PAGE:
io_canwrite returns the next file descriptor that can be written to. You have to have used io_wantwrite() on the file descriptor earlier, and you have to have called io_wait() or io_waituntil().
These functions then keep an internal data structure on which descriptors were reported writable by the operating system.
Please note that there is no guarantee that you can still write data without blocking to that descriptor, just that you could when io_wait() or io_waituntil() were called. Another process could have written something before you. Look at the result from io_trywrite().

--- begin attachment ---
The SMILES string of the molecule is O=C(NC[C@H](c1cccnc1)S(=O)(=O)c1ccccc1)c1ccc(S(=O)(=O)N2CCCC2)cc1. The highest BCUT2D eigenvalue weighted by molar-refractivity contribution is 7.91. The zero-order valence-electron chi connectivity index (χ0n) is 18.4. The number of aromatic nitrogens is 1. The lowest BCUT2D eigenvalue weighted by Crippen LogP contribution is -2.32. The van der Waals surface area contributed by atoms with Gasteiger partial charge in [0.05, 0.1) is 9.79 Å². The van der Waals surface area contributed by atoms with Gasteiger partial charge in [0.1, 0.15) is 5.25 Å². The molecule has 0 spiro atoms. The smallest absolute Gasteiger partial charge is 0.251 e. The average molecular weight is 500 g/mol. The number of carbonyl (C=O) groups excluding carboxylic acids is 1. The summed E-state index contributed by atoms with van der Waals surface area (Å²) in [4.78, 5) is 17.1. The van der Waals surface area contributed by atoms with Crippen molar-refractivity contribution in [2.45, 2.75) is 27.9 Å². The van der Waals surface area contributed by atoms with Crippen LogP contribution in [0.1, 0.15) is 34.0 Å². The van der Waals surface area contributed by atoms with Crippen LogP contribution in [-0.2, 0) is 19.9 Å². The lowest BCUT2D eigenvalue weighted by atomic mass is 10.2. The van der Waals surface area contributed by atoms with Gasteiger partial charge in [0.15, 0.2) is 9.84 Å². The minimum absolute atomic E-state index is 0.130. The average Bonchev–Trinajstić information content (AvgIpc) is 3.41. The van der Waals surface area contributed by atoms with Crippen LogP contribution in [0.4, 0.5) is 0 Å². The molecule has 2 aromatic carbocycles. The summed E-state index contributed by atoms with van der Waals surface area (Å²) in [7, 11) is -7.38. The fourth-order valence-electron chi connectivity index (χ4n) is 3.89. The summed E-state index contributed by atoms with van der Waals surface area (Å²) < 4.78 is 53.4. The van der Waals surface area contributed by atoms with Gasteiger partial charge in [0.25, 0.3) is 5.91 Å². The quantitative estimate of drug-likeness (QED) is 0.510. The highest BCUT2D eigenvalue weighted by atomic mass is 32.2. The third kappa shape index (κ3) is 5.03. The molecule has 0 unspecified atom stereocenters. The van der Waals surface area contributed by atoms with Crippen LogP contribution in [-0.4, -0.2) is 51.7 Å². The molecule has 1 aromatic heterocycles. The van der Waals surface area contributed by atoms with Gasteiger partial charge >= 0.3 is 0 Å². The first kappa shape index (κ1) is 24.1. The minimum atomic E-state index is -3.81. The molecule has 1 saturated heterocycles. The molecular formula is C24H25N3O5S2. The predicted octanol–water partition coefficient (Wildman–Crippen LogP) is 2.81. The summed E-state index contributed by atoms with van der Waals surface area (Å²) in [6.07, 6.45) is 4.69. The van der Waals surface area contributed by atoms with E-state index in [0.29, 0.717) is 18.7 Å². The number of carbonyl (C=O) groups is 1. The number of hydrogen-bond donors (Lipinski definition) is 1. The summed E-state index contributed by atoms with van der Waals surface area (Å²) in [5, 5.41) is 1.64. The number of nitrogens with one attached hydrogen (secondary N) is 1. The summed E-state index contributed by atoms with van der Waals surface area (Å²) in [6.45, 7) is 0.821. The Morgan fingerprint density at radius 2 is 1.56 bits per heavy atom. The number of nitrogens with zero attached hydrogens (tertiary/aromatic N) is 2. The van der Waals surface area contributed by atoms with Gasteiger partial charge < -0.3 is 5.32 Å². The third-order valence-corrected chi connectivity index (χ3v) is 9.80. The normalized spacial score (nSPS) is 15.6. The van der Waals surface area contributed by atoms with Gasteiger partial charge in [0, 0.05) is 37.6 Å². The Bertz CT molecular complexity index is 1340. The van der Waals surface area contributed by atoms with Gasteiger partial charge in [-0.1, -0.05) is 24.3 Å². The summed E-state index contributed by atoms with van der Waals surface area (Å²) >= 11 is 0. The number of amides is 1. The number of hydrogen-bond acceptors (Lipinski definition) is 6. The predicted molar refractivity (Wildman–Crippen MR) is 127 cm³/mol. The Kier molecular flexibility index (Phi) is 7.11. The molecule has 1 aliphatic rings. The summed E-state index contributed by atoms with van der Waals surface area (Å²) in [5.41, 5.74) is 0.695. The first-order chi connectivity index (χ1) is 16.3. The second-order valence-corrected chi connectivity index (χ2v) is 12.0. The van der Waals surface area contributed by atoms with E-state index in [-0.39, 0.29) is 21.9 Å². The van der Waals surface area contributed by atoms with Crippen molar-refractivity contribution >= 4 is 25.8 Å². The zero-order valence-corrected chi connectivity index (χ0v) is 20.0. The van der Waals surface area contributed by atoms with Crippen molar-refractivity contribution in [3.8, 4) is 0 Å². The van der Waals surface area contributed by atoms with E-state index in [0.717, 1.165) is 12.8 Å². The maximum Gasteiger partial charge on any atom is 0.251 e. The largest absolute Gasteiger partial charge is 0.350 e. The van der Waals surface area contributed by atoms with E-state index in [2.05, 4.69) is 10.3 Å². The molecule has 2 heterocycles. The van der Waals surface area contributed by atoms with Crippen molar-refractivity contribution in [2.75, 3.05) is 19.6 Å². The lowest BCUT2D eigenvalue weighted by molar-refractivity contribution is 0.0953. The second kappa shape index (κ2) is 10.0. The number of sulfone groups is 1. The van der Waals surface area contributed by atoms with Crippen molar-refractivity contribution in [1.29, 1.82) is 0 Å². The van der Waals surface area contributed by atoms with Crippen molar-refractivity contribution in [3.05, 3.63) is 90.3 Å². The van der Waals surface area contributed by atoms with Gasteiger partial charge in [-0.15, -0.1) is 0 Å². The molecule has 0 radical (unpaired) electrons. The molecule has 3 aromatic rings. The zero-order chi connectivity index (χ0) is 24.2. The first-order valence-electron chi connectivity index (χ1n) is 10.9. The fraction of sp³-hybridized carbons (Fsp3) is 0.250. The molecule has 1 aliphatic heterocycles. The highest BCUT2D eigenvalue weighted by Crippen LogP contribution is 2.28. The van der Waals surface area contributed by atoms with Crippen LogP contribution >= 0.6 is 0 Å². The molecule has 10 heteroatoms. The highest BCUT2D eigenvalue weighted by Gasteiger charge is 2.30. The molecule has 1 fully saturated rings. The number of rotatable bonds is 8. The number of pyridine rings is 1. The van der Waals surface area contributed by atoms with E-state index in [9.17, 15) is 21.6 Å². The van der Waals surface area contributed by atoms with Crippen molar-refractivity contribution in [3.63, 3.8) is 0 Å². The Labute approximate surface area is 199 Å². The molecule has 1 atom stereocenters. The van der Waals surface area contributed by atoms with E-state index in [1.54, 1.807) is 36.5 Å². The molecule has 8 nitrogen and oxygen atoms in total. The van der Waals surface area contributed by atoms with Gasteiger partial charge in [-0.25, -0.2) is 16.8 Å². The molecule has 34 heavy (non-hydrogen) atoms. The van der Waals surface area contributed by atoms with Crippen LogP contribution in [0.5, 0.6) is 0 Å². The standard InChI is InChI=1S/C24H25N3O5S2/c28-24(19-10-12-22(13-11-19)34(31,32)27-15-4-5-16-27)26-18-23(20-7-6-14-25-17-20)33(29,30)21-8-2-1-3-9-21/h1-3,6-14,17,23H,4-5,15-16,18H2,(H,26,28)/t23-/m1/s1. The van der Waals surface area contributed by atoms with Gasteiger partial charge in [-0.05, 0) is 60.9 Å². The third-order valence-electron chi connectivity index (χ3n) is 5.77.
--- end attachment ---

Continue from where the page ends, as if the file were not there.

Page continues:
If there are no more descriptors that you can write to without blocking, io_canwrite will return -1. In this case you should call io_wait() or io_waituntil() again.
You should only use io_trywrite(3), io_sendfile(3) or iob_send(3) to write to the file, not plain write(2). If you use write(2) and get EAGAIN, call io_eagain(3).
io_canread(3), io_close(3), io_closeonexec(3), io_dontwantwrite(3), io_nonblock(3), io_wantwrite(3).